‘I enjoyed my second pregnancy, although the various tests I had were scary, and I was more tired. Stephen was so excited about the new baby and even helped us choose a name. He carried the scan picture everywhere and told us he wanted a baby brother. I’m so grateful for the gap because Stephen doesn’t need my constant attention and can amuse himself if I’m tied up.
‘I think the 10-year gap is perfect. It’s like having two only children. We’re trying for another baby now and obviously it will be a smaller gap, but that’s due to my age. If I wasn’t over 40, I’d go for a 10-year gap again!’
Age gap: 4 years
‘Lucy’s like a mini-nanny to her sister!’
George Bevan, 33, from Manchester, is a fitness instructor and mum to Lucy, 4, and Emily, 7 months.
‘My husband, John, was ready to have another child before I was. I wanted to wait until my body had got back into shape, not least because of my job. Being fit when the pregnancy started was a real boost, and I’m sure it helped me have a natural birth after a caesarean the first time around.
‘We “sold” the idea of a new baby to Lucy by telling her that she could help us look after it, but we soon realised enthusiastic four-year-olds and newborn babies don’t really mix. Emily was born at the start of the summer holidays, so Lucy was stuck indoors. But those first fraught weeks soon passed.
‘Lucy hasn’t been at all jealous. Obviously, she’s out of nappies so that makes life easier. I’m able to work a few evenings a week, too, which might not have been possible if we’d had two small children to look after.
‘So far, the age gap is working out well. Lucy’s at school now so while Emily is napping, I can sleep, too. Lucy adores her baby sister and loves to help dress, change and feed her. In fact, I sometimes feel like I have a live-in nanny!’
‘Adam is lucky because he has my undivided attention.’
Nicky Parker, 38, from Basingstoke, is a freelance journalist. After having Adam, now 4½, she decided not to have any more children.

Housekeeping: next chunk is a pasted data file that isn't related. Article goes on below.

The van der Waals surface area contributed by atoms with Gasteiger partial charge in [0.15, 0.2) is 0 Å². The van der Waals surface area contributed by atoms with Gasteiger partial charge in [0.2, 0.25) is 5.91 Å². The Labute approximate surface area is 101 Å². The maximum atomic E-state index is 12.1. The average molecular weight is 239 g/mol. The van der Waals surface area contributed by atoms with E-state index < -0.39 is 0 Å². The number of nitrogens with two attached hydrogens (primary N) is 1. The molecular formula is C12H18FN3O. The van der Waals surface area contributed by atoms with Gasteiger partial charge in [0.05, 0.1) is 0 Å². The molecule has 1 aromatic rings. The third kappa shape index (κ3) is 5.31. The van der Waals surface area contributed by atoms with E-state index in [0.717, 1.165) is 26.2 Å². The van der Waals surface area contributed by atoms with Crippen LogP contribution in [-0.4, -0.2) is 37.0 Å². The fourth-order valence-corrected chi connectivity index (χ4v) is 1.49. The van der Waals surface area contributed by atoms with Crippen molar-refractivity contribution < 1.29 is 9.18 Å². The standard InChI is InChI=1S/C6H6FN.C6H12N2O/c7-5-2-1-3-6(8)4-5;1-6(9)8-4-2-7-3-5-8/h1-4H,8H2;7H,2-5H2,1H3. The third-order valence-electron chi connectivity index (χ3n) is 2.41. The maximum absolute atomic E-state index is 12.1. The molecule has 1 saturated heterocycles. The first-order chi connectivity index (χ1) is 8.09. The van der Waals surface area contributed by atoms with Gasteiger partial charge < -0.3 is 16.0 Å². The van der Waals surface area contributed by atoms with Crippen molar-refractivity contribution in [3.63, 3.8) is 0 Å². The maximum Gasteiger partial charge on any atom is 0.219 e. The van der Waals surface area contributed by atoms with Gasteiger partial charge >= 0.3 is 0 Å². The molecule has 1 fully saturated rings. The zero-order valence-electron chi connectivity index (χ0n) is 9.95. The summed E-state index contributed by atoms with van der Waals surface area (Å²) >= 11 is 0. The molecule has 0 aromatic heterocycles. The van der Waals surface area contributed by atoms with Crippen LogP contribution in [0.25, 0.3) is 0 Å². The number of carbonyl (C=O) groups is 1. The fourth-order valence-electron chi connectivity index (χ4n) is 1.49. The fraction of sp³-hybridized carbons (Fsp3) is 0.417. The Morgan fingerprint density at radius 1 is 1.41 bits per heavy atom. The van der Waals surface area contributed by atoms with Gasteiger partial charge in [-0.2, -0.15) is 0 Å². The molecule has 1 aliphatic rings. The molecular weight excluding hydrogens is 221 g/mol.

‘When Adam was born, I was in my 30s, so I’d left things quite late as it was. Adam has never had to compete with any other children for my affection, and I have plenty of time to read and talk to him. Plus, he has my undivided attention.
‘Having one child means that when my husband, Garry, and I have any extra money, we can spend it on him. We also get to go out more often, because babysitters are often more willing to help out when there’s just one child.
‘We’ve decided not to have any more children. Since Adam was born, Garry has lost his job three times and the older Adam gets, the easier it is for me to work. Our age is also a factor – Garry is ten years older than me. Working and caring for a newborn would be a challenge for us both now.
‘I’m an only child, so I understand what it’s like for Adam. I never felt I was missing out. It’s only as I’ve got older that it’s become more of an issue. When my parents divorced, I was 21, but I struggled to come to terms with it. I wished then that I had a brother or sister who knew what I was going through.
‘Adam has a friend his own age who lives close by. They’re together every day – their relationship is definitely brotherly, and as I know myself, close friends can be just as loving and supportive as a sibling.’
For more on pregnancy, birth, and planning a family, don’t miss Practical Parenting magazine each month.